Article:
--Feature Column: "Sustainable Soul w/Rebecca Hecking"--
Note to the reader: 2009 marks the 200th anniversary of the birth of Charles Darwin. Last Friday was Endangered Species Day, and it seems appropriate to mark that occasion by reflecting on the man who helped us envision ourselves as one branch on the greater tree of all life.
"There is grandeur in this view of life...from so simple a beginning endless forms most beautiful and most wonderful have been, and are being, evolved."-- Charles Darwin
Judging from these final words from Origin of Species, Darwin saw a glimpse of the spiritual implications of his theory. Darwin has given humanity a wonderful gift. Looking at ourselves through the lens of evolution, we no longer see ourselves as alien to this earth. We re-situate our 21st century civilized, advanced, techno-savvy selves as members of the Earth family. We remember who we are. We rediscover ourselves as Gaia’s prodigal children, embraced back into the fold. We come home. We come to see ourselves as the consciousness of the Earth, and embrace the responsibilities that come with that role. We grow up. We lose our overblown human ego, and we realize that we are fellow travelers through time and space with all life on earth.
We can begin to see humanity perhaps more clearly, as a precious and rare spark of Earth’s self-awareness. We embody the earth no less than mountains and seas embody the earth. We are of the Earth. For the brief moment of our existence here in this place, we literally are the Earth, suddenly and fleetingly self aware. Perhaps we are the prototype of Earth’s consciousness. Perhaps evolution, far in the future, will once again produce beings such as ourselves, though we can only hope they would be wiser and more grateful for the shining moment of their existence.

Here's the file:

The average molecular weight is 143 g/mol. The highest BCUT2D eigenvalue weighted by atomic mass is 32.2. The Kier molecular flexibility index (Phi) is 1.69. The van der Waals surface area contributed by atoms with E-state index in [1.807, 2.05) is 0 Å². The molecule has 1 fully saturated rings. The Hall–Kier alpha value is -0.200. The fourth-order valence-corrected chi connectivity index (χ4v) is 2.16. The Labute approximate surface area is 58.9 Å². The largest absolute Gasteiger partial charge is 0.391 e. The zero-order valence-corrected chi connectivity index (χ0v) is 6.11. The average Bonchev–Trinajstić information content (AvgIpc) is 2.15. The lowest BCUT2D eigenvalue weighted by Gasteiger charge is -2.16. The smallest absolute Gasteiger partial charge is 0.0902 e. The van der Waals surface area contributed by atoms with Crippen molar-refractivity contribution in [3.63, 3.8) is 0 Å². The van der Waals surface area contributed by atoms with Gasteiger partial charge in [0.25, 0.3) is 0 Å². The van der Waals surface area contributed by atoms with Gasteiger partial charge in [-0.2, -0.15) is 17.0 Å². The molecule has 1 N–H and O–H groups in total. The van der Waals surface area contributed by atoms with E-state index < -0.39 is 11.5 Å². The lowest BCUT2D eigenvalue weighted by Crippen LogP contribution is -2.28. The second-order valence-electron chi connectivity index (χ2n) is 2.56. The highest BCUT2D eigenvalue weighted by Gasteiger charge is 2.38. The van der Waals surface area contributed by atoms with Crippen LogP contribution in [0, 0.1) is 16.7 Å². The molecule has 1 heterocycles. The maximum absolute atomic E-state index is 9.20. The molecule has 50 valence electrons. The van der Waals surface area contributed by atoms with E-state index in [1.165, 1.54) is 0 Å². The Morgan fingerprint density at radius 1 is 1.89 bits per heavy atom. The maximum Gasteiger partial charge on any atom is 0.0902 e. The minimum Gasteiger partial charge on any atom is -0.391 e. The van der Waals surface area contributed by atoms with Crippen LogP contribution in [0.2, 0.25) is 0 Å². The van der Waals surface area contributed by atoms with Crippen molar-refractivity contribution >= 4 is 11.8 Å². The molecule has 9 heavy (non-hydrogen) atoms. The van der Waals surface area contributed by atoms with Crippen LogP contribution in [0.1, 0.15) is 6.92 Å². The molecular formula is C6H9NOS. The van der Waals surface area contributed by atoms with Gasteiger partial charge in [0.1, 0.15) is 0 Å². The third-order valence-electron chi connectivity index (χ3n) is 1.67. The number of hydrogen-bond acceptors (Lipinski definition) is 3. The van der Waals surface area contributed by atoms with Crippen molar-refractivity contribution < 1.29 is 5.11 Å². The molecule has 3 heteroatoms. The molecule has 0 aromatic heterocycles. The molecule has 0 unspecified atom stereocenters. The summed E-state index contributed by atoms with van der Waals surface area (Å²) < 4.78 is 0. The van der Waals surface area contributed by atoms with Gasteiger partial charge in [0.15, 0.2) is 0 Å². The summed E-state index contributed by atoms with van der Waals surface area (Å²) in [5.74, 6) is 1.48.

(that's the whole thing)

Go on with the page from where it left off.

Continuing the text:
I am profoundly grateful to Darwin for giving us this humbling, yet deeply meaningful perspective on ourselves as a species, but we also must remember the other species with whom we share our home. Many are in danger of extinction, and many more have already passed into extinction at our hands. In embracing Darwin’s gift to us, we are also called to heal the damage we have caused by our collective arrogance.
Some years ago, I visited Darwin’s tomb. He is buried in Westminster Abbey in London England. His resting place lies not far from Sir Isaac Newton’s grave. The contrast between the two is striking. Newton’s tomb is elaborate, with statuary, gold leaf and long wordy tributes. Darwin’s tomb, on the other hand, is easily overlooked. He is buried beneath a simple slab in main floor, engraved only with his name and the dates of his birth and death. It seems fitting that his tomb should at once be far less presumptuous than many in that great cathedral and yet seamlessly integrated into it. It is a metaphor for his greatest gift to us. As a species, we may be humbled, but we are finally at home on this exquisite earth.
Rebecca Hecking writes on environmental spirituality from her home in northwest Pennsylvania, USA. She is thrilled to announce that her book proposal was accepted by Skinner House Books. Visit her blog at "http://www.thesustainablesoul.blogspot.com"